With the opening of the 9.2-km-long Atal Tunnel near Manali in Himachal Pradesh, people on either side of the 13,050-ft-high Rohtang Pass are jubilant. Lahaul valley residents are happy because they will no more be incarcerated for six months in a year due to heavy snowfall on the pass. They can now slide through the state-of-the-art Atal Tunnel at will, in emergencies, for picnicking and to get essentials. Their wards studying away can visit home in winter without worrying about the snowfall.
People from other parts of the country are happy because they can now explore the land of red-robed lamas throughout the year. For defence personnel, the tunnel is a strategic milestone and a good riddance from the tortuous annual snow-clearing operations on the Rohtang top. But in this adulation, we shall miss the ecstasy and euphoria of a rendezvous with the beautiful Rohtang Pass! The place now seems to have been made redundant by human expediency and technology.
The mystique and splendour of the mighty Rohtang Pass can never be wiped out from my mind’s canvas. During my service with the state PWD as an assistant engineer, I have journeyed through this route several times and each tryst with Rohtang was nature’s treat. Once, in the month of August, it was hot and humid at Kullu, from where I embarked upon a journey to the Lahaul valley. Nearing the Rohtang Pass, I impulsively deviated towards the Beas Kund, the origin of the river that flows through the Kullu valley, a place I had never visited before.
I was mesmerised to see the Beas Kund, a surging spring of effervescent, azure water. I instinctively drank a handful. The water was freezing cold. Despite a hot sun over my head, this nectar froze my innards, making me numb for a while. I quaffed a hot cup of tea to warm myself.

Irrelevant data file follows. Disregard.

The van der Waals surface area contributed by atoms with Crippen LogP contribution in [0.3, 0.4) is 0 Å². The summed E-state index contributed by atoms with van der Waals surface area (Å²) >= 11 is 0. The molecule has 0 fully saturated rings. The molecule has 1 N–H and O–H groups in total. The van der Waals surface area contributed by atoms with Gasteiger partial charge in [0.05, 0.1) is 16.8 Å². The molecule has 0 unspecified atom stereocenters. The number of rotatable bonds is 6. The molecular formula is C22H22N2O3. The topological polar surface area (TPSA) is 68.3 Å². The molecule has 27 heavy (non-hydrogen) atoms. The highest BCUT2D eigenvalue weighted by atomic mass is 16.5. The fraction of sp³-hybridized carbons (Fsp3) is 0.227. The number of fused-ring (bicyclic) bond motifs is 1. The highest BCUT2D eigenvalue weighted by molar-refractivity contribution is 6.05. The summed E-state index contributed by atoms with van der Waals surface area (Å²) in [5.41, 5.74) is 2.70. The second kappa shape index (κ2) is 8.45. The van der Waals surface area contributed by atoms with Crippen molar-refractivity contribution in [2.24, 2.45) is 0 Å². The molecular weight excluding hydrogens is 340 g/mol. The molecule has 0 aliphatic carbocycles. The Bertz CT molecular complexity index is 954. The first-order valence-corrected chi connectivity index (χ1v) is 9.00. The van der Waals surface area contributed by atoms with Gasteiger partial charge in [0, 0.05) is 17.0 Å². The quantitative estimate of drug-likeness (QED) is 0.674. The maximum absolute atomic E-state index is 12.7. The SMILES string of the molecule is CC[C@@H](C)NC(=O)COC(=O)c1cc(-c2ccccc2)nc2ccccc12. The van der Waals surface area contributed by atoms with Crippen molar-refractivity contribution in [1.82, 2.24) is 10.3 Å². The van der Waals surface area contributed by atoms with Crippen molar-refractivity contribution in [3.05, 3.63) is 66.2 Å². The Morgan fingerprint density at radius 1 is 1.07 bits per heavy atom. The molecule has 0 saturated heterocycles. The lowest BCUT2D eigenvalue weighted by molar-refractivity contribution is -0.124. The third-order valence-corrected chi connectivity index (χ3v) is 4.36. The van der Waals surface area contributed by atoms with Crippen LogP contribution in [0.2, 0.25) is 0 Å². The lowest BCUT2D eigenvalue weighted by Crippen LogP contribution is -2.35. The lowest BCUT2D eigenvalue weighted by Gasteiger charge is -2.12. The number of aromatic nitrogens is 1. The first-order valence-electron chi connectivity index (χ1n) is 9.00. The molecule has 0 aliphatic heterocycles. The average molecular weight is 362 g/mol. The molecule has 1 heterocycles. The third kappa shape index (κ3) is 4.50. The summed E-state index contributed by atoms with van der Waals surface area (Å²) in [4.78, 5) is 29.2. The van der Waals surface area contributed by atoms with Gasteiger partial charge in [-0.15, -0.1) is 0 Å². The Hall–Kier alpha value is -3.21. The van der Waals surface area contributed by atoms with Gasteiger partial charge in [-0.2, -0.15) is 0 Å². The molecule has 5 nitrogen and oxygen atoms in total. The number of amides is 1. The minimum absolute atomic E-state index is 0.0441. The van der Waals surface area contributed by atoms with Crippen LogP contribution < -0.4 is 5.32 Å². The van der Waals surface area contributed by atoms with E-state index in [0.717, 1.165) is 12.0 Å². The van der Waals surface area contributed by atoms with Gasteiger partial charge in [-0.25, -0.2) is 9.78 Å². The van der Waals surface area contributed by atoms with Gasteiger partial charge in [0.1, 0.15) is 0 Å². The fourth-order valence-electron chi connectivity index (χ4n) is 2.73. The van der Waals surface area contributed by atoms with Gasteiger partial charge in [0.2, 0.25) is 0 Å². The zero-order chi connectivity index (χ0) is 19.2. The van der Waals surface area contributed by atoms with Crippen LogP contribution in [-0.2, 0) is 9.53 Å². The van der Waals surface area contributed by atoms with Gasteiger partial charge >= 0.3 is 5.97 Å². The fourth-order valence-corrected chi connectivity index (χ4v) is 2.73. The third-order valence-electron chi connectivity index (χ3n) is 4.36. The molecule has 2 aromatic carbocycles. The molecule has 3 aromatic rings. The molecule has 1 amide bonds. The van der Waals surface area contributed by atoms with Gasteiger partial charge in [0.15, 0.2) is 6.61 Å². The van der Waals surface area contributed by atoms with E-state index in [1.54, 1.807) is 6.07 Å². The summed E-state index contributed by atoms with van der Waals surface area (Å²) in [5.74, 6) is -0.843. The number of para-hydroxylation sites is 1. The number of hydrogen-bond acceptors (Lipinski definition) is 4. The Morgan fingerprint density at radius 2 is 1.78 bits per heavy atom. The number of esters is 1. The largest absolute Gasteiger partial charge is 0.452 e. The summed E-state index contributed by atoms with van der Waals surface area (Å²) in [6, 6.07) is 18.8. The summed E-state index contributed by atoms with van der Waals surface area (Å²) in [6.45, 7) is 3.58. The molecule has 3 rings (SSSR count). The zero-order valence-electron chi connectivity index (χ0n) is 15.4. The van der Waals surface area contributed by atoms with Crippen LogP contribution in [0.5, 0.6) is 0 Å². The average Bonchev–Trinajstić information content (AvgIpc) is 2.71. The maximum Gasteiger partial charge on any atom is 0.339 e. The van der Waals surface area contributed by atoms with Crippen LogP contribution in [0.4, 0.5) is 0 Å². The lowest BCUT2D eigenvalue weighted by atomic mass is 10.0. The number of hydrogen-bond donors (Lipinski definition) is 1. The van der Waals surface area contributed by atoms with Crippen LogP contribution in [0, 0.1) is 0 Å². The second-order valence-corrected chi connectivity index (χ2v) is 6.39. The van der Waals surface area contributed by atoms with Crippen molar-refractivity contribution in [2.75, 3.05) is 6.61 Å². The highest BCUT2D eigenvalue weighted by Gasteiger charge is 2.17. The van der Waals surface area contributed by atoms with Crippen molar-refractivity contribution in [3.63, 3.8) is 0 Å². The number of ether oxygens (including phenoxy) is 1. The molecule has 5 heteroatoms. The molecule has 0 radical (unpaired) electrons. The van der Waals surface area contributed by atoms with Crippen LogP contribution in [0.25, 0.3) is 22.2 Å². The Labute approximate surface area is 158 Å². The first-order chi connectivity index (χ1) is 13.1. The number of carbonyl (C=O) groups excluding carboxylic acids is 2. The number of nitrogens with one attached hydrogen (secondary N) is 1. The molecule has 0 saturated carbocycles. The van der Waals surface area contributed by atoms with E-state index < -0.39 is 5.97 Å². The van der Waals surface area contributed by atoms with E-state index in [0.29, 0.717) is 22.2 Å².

The return journey after two days was another misadventure. The pass welcomed me with a thick blanket of fog that had reduced visibility. My jeep’s snail-paced descent through twists and turns of a narrow road looked dangerous. It took three hours to cover a distance of 45 km to Manali. But the most memorable sight was a full moon evening, sometime later when we were travelling from the Lahaul valley back home. I was returning from gruelling work visits. The Rohtang Pass has a flat run of about 5 km. When we reached the middle of the pass, the full moon had cast its spell like a magician. We stopped speechless, savouring the ambience.
Away from both flanks of the road, myriad herbal plants and white cone-shaped flowers emitted a subtle, heady fragrance. The moon appeared like a large saucer, so near that I could touch it. I sat still looking at it in a trance.
The surreal beauty of a moonlit Rohtang Pass remains unsurpassed in my memory.
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